“Peeked, sir?”

“Yes. Reconnoiter. Get a feel for the place. And, of course, scope out the enemy’s position if possible.”

The doctor was shaking his head. “No, Kearns. It’s too dangerous.”

“And scrambling into a hole with tons of rock over his head isn’t?”

“You know I would not ask you if there was another alternative, Will Henry,” Warthrop said to me.

“I have one,” said Kearns. “Dynamite.”

“Please,” Warthrop said, closing his eyes. “Just… shut up, Kearns. For once. Please.” He gave my shoulder a pat and a paternal squeeze. “Snap to, now, Will Henry. But slowly. Slowly.”

Holding the lamp before me, I crawled inside the cleft. It narrowed almost immediately; my back scraped against the top, and debris rained down and pooled between my hunched shoulders as I inched forward, the lamp offering little guidance in such close quarters. The pathway through the fall was a hazard of arm-size splinters and hard stone, and it continued to shrink as I progressed, until I was forced to lie flat and scoot forward, inch by claustrophobic inch. I could not judge how far I had traveled; pressed on all sides, I could not even turn my head to look behind me. Time crawled along as slowly as I, and the air grew colder; my breath congealed around my head and I lost feeling in the tip of my nose. Now my back rubbed continuously against the top, and I worried I might become hopelessly wedged inside this dread defile. And, if that should happen, how long would I have to remain stuck like a cork in a bottle, until they could dig me out?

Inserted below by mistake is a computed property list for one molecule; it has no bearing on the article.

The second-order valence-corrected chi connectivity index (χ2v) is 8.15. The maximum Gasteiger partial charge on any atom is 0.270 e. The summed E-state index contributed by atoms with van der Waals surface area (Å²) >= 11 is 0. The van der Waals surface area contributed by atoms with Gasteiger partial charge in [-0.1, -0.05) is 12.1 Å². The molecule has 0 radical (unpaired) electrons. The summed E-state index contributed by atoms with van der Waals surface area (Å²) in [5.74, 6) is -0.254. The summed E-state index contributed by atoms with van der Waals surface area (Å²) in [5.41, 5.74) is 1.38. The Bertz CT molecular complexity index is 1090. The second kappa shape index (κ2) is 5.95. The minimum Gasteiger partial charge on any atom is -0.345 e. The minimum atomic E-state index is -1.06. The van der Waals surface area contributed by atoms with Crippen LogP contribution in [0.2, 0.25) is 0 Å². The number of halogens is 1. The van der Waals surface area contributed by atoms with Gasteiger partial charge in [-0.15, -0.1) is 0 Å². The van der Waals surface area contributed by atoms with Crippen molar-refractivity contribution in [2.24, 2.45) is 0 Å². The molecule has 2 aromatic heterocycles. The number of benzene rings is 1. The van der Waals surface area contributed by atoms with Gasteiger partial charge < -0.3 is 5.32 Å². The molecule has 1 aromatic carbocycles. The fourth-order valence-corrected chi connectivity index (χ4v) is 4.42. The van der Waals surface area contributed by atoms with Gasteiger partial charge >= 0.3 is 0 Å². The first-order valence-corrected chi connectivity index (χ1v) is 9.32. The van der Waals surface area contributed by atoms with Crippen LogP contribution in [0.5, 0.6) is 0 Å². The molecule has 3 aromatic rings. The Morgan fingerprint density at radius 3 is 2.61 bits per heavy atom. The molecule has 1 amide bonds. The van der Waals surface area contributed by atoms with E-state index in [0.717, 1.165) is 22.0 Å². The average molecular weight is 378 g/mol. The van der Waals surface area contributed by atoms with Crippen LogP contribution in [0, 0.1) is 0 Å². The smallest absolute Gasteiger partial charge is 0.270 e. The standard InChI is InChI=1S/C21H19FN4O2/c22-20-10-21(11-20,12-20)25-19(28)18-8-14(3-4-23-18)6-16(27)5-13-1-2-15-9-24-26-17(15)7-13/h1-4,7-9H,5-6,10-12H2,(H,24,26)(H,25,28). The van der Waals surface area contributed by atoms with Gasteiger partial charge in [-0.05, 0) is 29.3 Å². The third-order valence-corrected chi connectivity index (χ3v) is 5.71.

My difficulties were compounded by the grade of the defile; it did not cut straight through, but zigged and zagged and rose generally upward, compelling me to force my body forward by pushing with the balls of my feet.

Then all at once I stopped. I laid my cheek against the dirt, trying to catch my ragged breath, struggling to contain my rising panic.

For it appeared I had come to the end of it. A foot before me was a wall of dirt and rock; the way was blocked. I might be a few inches from the other side or I might be several feet; there was no way of knowing.

Or might there be? I wiggled my left arm in front of me and scratched at the dirt gingerly with my fingernails. If I retreated now, I would have to back my way out, which would prove even more difficult, but a worse prospect by far was returning without the answer the doctor sought. I wanted to impress him; I wanted to confirm his judgment that I was indispensable.

Whether it was by my scratching and scraping against the soil or by my weight pressing down on a particularly unstable spot, the earth abruptly gave way beneath me, and I tumbled down in a torrent of soil and stone, losing the lamp in my helpless fall, rolling head over heels before coming to a jaw-jarring stop upon my bottom.

Fortunately, the lamp survived the fall as well; it lay on its side only a few feet away. I snatched it up and held it as high as my arm could stretch, but I saw no opening or even a hint of one; it had collapsed behind me, and the face of the blockage appeared despairingly uniform in its craggy appearance-I could not tell from whence I’d come.

I paced the length of the wall, anxiously scanning its earthy sides, and spied nothing that might give away the location. I was trapped.